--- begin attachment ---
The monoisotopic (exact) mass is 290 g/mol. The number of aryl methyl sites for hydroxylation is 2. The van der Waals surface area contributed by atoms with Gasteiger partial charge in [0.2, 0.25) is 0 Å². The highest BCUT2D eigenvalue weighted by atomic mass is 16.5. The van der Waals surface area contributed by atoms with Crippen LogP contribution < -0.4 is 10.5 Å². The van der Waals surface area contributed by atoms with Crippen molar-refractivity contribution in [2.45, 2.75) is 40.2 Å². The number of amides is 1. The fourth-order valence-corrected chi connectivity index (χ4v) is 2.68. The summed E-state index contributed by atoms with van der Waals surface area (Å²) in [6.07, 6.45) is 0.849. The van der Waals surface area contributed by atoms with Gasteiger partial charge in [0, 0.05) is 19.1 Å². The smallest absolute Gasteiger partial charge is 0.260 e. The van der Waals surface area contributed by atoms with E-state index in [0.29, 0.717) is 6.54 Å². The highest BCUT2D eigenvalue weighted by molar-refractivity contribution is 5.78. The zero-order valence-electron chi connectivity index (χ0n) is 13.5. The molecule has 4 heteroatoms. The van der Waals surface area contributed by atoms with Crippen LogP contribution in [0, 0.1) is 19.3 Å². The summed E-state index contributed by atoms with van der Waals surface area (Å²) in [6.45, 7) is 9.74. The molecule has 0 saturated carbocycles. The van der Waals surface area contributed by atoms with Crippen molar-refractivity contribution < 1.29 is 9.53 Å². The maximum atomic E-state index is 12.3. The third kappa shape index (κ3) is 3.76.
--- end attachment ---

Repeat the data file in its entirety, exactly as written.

The monoisotopic (exact) mass is 290 g/mol. The number of aryl methyl sites for hydroxylation is 2. The van der Waals surface area contributed by atoms with Gasteiger partial charge in [0.2, 0.25) is 0 Å². The highest BCUT2D eigenvalue weighted by atomic mass is 16.5. The van der Waals surface area contributed by atoms with Crippen LogP contribution < -0.4 is 10.5 Å². The van der Waals surface area contributed by atoms with Crippen molar-refractivity contribution in [2.45, 2.75) is 40.2 Å². The number of amides is 1. The fourth-order valence-corrected chi connectivity index (χ4v) is 2.68. The summed E-state index contributed by atoms with van der Waals surface area (Å²) in [6.07, 6.45) is 0.849. The van der Waals surface area contributed by atoms with Gasteiger partial charge in [0, 0.05) is 19.1 Å². The smallest absolute Gasteiger partial charge is 0.260 e. The van der Waals surface area contributed by atoms with E-state index in [0.29, 0.717) is 6.54 Å². The highest BCUT2D eigenvalue weighted by molar-refractivity contribution is 5.78. The zero-order valence-electron chi connectivity index (χ0n) is 13.5. The molecule has 4 heteroatoms. The van der Waals surface area contributed by atoms with Crippen LogP contribution in [0, 0.1) is 19.3 Å². The summed E-state index contributed by atoms with van der Waals surface area (Å²) in [6.45, 7) is 9.74. The molecule has 0 saturated carbocycles. The van der Waals surface area contributed by atoms with Crippen molar-refractivity contribution < 1.29 is 9.53 Å². The maximum atomic E-state index is 12.3. The third kappa shape index (κ3) is 3.76.